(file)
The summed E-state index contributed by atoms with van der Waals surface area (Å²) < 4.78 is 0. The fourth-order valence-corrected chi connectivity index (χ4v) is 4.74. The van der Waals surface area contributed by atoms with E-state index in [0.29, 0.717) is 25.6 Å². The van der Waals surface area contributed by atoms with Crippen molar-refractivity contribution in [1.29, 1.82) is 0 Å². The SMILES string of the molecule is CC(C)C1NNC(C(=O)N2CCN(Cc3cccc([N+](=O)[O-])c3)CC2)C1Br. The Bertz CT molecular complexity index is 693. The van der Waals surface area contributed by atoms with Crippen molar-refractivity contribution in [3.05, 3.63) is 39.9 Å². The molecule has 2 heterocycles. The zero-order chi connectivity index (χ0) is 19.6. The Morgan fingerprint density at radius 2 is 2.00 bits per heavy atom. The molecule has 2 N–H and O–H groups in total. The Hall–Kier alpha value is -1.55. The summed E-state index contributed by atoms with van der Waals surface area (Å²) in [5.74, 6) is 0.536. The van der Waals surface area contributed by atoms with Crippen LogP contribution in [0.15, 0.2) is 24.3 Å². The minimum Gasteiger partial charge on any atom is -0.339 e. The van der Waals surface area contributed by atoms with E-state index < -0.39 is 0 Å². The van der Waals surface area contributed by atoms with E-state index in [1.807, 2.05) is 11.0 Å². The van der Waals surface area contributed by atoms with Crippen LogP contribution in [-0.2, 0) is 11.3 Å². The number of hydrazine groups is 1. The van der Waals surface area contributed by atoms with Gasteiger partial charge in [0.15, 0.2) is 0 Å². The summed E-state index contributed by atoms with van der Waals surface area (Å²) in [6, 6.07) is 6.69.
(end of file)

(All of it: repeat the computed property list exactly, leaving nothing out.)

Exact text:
The summed E-state index contributed by atoms with van der Waals surface area (Å²) < 4.78 is 0. The fourth-order valence-corrected chi connectivity index (χ4v) is 4.74. The van der Waals surface area contributed by atoms with E-state index in [0.29, 0.717) is 25.6 Å². The van der Waals surface area contributed by atoms with Crippen molar-refractivity contribution in [1.29, 1.82) is 0 Å². The SMILES string of the molecule is CC(C)C1NNC(C(=O)N2CCN(Cc3cccc([N+](=O)[O-])c3)CC2)C1Br. The Bertz CT molecular complexity index is 693. The van der Waals surface area contributed by atoms with Crippen molar-refractivity contribution in [3.05, 3.63) is 39.9 Å². The molecule has 2 heterocycles. The zero-order chi connectivity index (χ0) is 19.6. The Morgan fingerprint density at radius 2 is 2.00 bits per heavy atom. The molecule has 2 N–H and O–H groups in total. The Hall–Kier alpha value is -1.55. The summed E-state index contributed by atoms with van der Waals surface area (Å²) in [5.74, 6) is 0.536. The van der Waals surface area contributed by atoms with Crippen LogP contribution in [0.15, 0.2) is 24.3 Å². The minimum Gasteiger partial charge on any atom is -0.339 e. The van der Waals surface area contributed by atoms with E-state index < -0.39 is 0 Å². The van der Waals surface area contributed by atoms with E-state index in [1.807, 2.05) is 11.0 Å². The van der Waals surface area contributed by atoms with Crippen LogP contribution in [-0.2, 0) is 11.3 Å². The number of hydrazine groups is 1. The van der Waals surface area contributed by atoms with Gasteiger partial charge in [0.15, 0.2) is 0 Å². The summed E-state index contributed by atoms with van der Waals surface area (Å²) in [6, 6.07) is 6.69.